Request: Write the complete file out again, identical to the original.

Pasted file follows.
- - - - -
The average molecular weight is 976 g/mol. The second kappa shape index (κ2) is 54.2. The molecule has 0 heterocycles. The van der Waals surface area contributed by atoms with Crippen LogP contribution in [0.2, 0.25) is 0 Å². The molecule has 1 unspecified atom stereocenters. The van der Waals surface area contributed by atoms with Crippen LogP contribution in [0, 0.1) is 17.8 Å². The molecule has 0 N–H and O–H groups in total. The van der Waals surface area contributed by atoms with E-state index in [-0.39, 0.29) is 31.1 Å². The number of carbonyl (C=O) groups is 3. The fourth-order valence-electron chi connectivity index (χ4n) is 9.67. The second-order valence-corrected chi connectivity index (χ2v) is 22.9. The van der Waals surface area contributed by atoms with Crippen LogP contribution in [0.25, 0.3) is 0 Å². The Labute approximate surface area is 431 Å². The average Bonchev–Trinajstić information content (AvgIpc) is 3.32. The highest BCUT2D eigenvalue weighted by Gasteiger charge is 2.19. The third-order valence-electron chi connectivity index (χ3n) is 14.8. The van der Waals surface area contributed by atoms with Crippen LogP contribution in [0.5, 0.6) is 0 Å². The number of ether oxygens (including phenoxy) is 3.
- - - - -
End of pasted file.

The average molecular weight is 976 g/mol. The second kappa shape index (κ2) is 54.2. The molecule has 0 heterocycles. The van der Waals surface area contributed by atoms with Crippen LogP contribution in [0.2, 0.25) is 0 Å². The molecule has 1 unspecified atom stereocenters. The van der Waals surface area contributed by atoms with Crippen LogP contribution in [0, 0.1) is 17.8 Å². The molecule has 0 N–H and O–H groups in total. The van der Waals surface area contributed by atoms with E-state index in [-0.39, 0.29) is 31.1 Å². The number of carbonyl (C=O) groups is 3. The fourth-order valence-electron chi connectivity index (χ4n) is 9.67. The second-order valence-corrected chi connectivity index (χ2v) is 22.9. The van der Waals surface area contributed by atoms with Crippen LogP contribution in [0.25, 0.3) is 0 Å². The Labute approximate surface area is 431 Å². The average Bonchev–Trinajstić information content (AvgIpc) is 3.32. The highest BCUT2D eigenvalue weighted by Gasteiger charge is 2.19. The third-order valence-electron chi connectivity index (χ3n) is 14.8. The van der Waals surface area contributed by atoms with Crippen LogP contribution in [0.5, 0.6) is 0 Å². The number of ether oxygens (including phenoxy) is 3.